Back to wines then. And one of the most prestigious labels from Martinborough is also one of its oldest – Dry River Wines. Founded on the Martinborough Terrace in 1979 by Dr Neil and Dawn McCallum, the majority of their wines never make it into a retail store – having a curated list of buyers ready and waiting to snap up new vintages through their wine club. They don’t have a traditional Cellar door, but you can book a personal tour and tasting – visits are only by appointment, subject to availability. There’s a link on their website – www.dryriver.co.nz where you can look into this option. Dry River wines are made to be cellared and enjoyed in their prime a few years down the track. The 2011 Pinot Noir is just now entering it’s ‘best drinking’ phase, although the Pinot Gris and Viognier are much more approachable after a few years in bottle.

Poppies at 91 Puruatanga Road is a boutique operation, but highly regarded – often referenced as a bit of cult wine. The wines are only available at the Cellar Door, in a few select restaurants, or to order through the website www.poppiesmartinborough.co.nz. Poppy Hammond cut her winemaking teeth at Dry River, and then had a hand in the overnight success of (the equally cult label) Devotus (see below).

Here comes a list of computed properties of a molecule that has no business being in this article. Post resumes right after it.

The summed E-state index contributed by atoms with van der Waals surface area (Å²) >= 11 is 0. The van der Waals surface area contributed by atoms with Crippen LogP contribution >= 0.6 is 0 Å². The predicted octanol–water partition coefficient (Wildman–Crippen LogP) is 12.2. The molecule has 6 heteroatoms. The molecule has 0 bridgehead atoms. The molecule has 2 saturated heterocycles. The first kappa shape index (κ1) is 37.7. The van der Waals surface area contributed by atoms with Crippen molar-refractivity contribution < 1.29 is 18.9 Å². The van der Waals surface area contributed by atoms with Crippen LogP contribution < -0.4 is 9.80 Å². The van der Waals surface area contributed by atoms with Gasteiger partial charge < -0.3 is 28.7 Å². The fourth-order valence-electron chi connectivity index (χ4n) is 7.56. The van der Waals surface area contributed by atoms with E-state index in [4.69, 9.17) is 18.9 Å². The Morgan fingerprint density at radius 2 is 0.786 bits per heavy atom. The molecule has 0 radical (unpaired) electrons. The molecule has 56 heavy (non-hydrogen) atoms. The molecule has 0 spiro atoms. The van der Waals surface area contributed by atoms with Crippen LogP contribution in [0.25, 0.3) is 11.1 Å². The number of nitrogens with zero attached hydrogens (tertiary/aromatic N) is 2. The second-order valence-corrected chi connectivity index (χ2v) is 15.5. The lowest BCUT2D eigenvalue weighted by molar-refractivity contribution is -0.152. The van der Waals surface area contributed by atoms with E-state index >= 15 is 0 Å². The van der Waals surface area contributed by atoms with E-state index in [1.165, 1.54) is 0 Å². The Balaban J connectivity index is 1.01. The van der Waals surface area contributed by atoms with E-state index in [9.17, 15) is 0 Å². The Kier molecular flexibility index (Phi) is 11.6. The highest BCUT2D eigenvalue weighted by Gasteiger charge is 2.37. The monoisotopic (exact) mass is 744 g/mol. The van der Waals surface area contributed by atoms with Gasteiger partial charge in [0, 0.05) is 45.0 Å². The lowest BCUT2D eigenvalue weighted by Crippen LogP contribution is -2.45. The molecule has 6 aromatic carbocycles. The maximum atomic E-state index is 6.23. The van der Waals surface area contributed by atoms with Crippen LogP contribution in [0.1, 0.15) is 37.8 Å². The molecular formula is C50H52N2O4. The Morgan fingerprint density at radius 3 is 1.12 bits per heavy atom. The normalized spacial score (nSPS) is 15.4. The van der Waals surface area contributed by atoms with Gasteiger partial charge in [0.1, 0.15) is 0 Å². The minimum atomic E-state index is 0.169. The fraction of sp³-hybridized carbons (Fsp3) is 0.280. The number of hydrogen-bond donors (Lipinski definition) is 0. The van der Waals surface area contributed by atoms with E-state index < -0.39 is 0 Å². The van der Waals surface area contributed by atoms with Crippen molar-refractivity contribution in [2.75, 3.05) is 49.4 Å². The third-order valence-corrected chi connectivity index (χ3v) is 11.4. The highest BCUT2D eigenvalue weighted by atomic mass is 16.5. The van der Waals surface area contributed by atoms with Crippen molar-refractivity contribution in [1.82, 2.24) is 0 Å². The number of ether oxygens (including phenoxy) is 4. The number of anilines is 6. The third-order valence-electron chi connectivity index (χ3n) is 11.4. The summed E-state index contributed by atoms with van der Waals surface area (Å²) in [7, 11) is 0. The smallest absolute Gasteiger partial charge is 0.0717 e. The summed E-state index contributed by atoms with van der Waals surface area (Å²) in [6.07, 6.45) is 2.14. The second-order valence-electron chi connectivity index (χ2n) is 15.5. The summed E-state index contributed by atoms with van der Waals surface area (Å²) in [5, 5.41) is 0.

They have a large space for events and I’m told that it is a popular wedding venue. The Tasting Room and Cellar Door is open 11am to 4pm daily and you’ll often find one of the duo behind the wines in person to show you through the range. Of course they have a Pinot Noir but also a Tempranillo, a Methode Traditionalle, and even three Late Harvest wines! Call ahead to check that they’re not too busy to accommodate your visit (it gets busy) – 06 306 8473 or if you want a booking for lunch.

A short distance away – Luna Estate is at 133 Puruatanga Road. The former ‘Murdoch James’ vineyards now feature a Cellar Door and Restaurant, right next to their replanted and revitalised Eclipse vineyard. The food is asian-inspired, including some of my favourites – dumplings and Pork Belly! Lunch is 11am on Tuesdays to Sundays and it is open two evenings a week – Friday and Saturdays, from 5.30pm. There’s a really good range of wines on offer, from the Estate range through to single vineyard expressions. I’ve only had the pleasure of the Estate range to taste and can recommend them as fine examples of varietal and well priced too. My pick would be the luscious Pinot Gris, but do go for a taste of their Pinot Noir range too.